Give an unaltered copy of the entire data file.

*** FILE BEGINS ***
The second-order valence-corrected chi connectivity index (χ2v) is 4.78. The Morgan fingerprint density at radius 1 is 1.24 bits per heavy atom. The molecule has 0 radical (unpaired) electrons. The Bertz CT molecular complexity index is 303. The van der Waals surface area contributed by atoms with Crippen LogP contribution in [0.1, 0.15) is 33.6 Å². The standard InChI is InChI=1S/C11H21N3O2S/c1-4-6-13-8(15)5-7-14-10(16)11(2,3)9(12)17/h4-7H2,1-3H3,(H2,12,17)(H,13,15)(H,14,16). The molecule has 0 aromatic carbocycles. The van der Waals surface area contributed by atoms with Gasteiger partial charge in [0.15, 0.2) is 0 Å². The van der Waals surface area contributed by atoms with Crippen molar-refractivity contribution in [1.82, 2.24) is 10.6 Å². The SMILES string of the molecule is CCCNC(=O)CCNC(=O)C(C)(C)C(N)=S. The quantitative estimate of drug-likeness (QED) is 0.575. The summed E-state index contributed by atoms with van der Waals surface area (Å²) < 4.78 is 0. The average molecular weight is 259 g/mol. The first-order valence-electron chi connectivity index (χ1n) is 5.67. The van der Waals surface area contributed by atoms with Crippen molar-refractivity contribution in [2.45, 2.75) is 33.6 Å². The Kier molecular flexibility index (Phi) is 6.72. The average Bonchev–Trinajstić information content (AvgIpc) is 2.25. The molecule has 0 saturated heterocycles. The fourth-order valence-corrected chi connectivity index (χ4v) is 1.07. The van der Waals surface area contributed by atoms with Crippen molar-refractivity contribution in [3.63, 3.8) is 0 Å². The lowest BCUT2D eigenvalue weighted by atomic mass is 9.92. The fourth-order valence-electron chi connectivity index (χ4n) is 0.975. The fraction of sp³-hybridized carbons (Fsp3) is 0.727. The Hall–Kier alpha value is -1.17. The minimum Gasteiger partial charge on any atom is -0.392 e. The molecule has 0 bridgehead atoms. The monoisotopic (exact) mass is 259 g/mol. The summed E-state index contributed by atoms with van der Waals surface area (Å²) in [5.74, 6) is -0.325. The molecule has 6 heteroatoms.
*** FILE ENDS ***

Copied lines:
The second-order valence-corrected chi connectivity index (χ2v) is 4.78. The Morgan fingerprint density at radius 1 is 1.24 bits per heavy atom. The molecule has 0 radical (unpaired) electrons. The Bertz CT molecular complexity index is 303. The van der Waals surface area contributed by atoms with Crippen LogP contribution in [0.1, 0.15) is 33.6 Å². The standard InChI is InChI=1S/C11H21N3O2S/c1-4-6-13-8(15)5-7-14-10(16)11(2,3)9(12)17/h4-7H2,1-3H3,(H2,12,17)(H,13,15)(H,14,16). The molecule has 0 aromatic carbocycles. The van der Waals surface area contributed by atoms with Gasteiger partial charge in [0.15, 0.2) is 0 Å². The van der Waals surface area contributed by atoms with Crippen molar-refractivity contribution in [1.82, 2.24) is 10.6 Å². The SMILES string of the molecule is CCCNC(=O)CCNC(=O)C(C)(C)C(N)=S. The quantitative estimate of drug-likeness (QED) is 0.575. The summed E-state index contributed by atoms with van der Waals surface area (Å²) < 4.78 is 0. The average molecular weight is 259 g/mol. The first-order valence-electron chi connectivity index (χ1n) is 5.67. The van der Waals surface area contributed by atoms with Crippen molar-refractivity contribution in [2.45, 2.75) is 33.6 Å². The Kier molecular flexibility index (Phi) is 6.72. The average Bonchev–Trinajstić information content (AvgIpc) is 2.25. The molecule has 0 saturated heterocycles. The fourth-order valence-corrected chi connectivity index (χ4v) is 1.07. The van der Waals surface area contributed by atoms with Crippen molar-refractivity contribution in [3.63, 3.8) is 0 Å². The lowest BCUT2D eigenvalue weighted by atomic mass is 9.92. The fourth-order valence-electron chi connectivity index (χ4n) is 0.975. The fraction of sp³-hybridized carbons (Fsp3) is 0.727. The Hall–Kier alpha value is -1.17. The minimum Gasteiger partial charge on any atom is -0.392 e. The molecule has 0 bridgehead atoms. The monoisotopic (exact) mass is 259 g/mol. The summed E-state index contributed by atoms with van der Waals surface area (Å²) in [5.74, 6) is -0.325. The molecule has 6 heteroatoms.